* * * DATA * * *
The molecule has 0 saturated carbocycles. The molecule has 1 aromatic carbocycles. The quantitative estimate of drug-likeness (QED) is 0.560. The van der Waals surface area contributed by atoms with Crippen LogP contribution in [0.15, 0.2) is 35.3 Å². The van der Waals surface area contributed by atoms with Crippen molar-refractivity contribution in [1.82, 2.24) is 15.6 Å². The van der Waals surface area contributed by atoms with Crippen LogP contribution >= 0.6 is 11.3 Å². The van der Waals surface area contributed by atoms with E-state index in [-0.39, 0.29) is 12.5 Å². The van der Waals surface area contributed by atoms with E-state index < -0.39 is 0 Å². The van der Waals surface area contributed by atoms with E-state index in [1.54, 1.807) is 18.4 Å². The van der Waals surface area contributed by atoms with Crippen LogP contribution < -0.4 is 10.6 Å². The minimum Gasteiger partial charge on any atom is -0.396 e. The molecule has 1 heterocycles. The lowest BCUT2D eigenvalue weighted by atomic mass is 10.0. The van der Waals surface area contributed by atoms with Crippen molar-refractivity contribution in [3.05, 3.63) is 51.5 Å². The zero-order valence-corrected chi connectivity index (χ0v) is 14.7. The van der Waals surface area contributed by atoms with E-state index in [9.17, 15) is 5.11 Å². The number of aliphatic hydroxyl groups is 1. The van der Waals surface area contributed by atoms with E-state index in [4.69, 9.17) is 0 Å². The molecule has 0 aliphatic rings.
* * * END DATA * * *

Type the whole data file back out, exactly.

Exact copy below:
The molecule has 0 saturated carbocycles. The molecule has 1 aromatic carbocycles. The quantitative estimate of drug-likeness (QED) is 0.560. The van der Waals surface area contributed by atoms with Crippen LogP contribution in [0.15, 0.2) is 35.3 Å². The van der Waals surface area contributed by atoms with Crippen molar-refractivity contribution in [1.82, 2.24) is 15.6 Å². The van der Waals surface area contributed by atoms with Crippen LogP contribution >= 0.6 is 11.3 Å². The van der Waals surface area contributed by atoms with E-state index in [-0.39, 0.29) is 12.5 Å². The van der Waals surface area contributed by atoms with E-state index < -0.39 is 0 Å². The van der Waals surface area contributed by atoms with E-state index in [1.54, 1.807) is 18.4 Å². The van der Waals surface area contributed by atoms with Crippen LogP contribution < -0.4 is 10.6 Å². The minimum Gasteiger partial charge on any atom is -0.396 e. The molecule has 1 heterocycles. The lowest BCUT2D eigenvalue weighted by atomic mass is 10.0. The van der Waals surface area contributed by atoms with Crippen molar-refractivity contribution in [3.05, 3.63) is 51.5 Å². The zero-order valence-corrected chi connectivity index (χ0v) is 14.7. The van der Waals surface area contributed by atoms with E-state index in [9.17, 15) is 5.11 Å². The number of aliphatic hydroxyl groups is 1. The van der Waals surface area contributed by atoms with E-state index in [4.69, 9.17) is 0 Å². The molecule has 0 aliphatic rings.